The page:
2nd Year English: Mr. Chips Summary – Chapter wise

12th English 3: Mr. Chips Novel

Mr. Chips Summary


  • Mr. Chips was a retired school master.
  • He lived at Mrs. Wickett’s for more than a decade after retirement.
  • He was given to day-dreaming.
  • He was born in 1848.
  • He was a child just beginning to walk when he was taken to great exhibition.
  • He could remember Wetherby’s time.
  • He was twenty two years old, when he came to Brookfield.
  • He had served for a year at Melbury before this.
  • He could remember the day of his preliminary interview with Mr. Wetherby and his advice.
  • He could not forget his first tremendous ordeal of taking the class.
  • He was never below par despite his growing old age.


  • Brookfield was an old foundation.
  • In the region of Elizabeth at was established as a Grammar school.
  • Its main structure was re-built in the region of George First.
  • Wetherby, a headmaster, came in 1840.
  • He restored its position. But in later history it remained an ordinary school.
  • It accepted Mr. Chips an ordinary teacher, because it was a school of no repute.
  • Mr. Chips was an ambitious man in his youth.
  • He realized later on that he could not be a headmaster else-where.
  • He settled himself that till he was retired and given pension.
  • He went across the road to live at Mrs. Wickett’s.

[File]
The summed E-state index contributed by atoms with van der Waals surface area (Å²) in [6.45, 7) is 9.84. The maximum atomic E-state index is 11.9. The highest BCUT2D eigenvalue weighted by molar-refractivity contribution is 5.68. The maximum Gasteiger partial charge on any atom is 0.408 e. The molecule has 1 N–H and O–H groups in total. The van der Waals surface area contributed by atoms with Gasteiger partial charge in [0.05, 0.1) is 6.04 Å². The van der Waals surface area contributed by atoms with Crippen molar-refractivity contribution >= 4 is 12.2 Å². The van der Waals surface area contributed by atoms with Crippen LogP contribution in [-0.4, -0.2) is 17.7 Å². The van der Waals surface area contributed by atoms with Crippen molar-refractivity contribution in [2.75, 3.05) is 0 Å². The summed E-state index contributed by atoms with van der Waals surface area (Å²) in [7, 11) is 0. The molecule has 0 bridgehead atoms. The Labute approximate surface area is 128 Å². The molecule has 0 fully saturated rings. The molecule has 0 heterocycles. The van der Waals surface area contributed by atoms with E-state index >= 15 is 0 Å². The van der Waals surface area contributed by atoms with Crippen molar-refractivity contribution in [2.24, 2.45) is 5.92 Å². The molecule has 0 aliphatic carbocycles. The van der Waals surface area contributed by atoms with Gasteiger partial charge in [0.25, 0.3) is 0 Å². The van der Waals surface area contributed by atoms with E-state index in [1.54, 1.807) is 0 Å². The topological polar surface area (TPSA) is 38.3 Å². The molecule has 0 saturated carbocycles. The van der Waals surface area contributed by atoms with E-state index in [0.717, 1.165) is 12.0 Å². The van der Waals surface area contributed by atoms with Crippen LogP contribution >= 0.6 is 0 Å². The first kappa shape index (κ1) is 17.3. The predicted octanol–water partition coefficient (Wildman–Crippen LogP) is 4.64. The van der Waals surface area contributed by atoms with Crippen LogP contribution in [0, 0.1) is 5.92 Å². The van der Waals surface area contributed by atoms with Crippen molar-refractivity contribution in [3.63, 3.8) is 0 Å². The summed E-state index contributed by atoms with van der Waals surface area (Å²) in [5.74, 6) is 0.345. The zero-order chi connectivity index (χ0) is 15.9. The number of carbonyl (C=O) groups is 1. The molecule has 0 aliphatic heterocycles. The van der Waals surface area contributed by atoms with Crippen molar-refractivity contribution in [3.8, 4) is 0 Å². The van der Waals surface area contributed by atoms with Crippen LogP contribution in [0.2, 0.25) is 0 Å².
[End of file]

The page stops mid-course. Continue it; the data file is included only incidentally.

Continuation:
• He was a small but very comfortable and airy room at Mrs. Wickett’s.
  • He liked it, though the house itself was ugly, because from her he could contract with the school.
  • He entertained the boys as well as master with tea and cakes.
  • He dismissed them punctually at five after the session has lasted for an hour.
  • He was leading a pleasant, placid life with no worries.
  • He was furnished simply and with school masterly taste.
  • His books of study were, classical, of history, bells-letters and cheap editions of detective novels.
  • He was not a very profound scholar despite his long years of teaching.
  • So Chips, an old man white haired and only, little bald, lived there luxuriating in reading, talking, receiving callers busying himself with corrections for the next edition of Brookfield Directory.
  • For his callers he was an eccentric man, very fussy about mixing the tea—-a typical bachelor.


  • Chips married in 1896.
  • During the summer vacations he went up to the Lake District with his colleague, Rowden.
  • Rowden went home after a week and Chips stayed alone at Wasdale Head.
  • One day he saw a girl on Great Gable signaling to her friend farther down the mountain.
  • He thought she was involved in difficulties. He hastened to help her and in doing so he wrenched his ankle.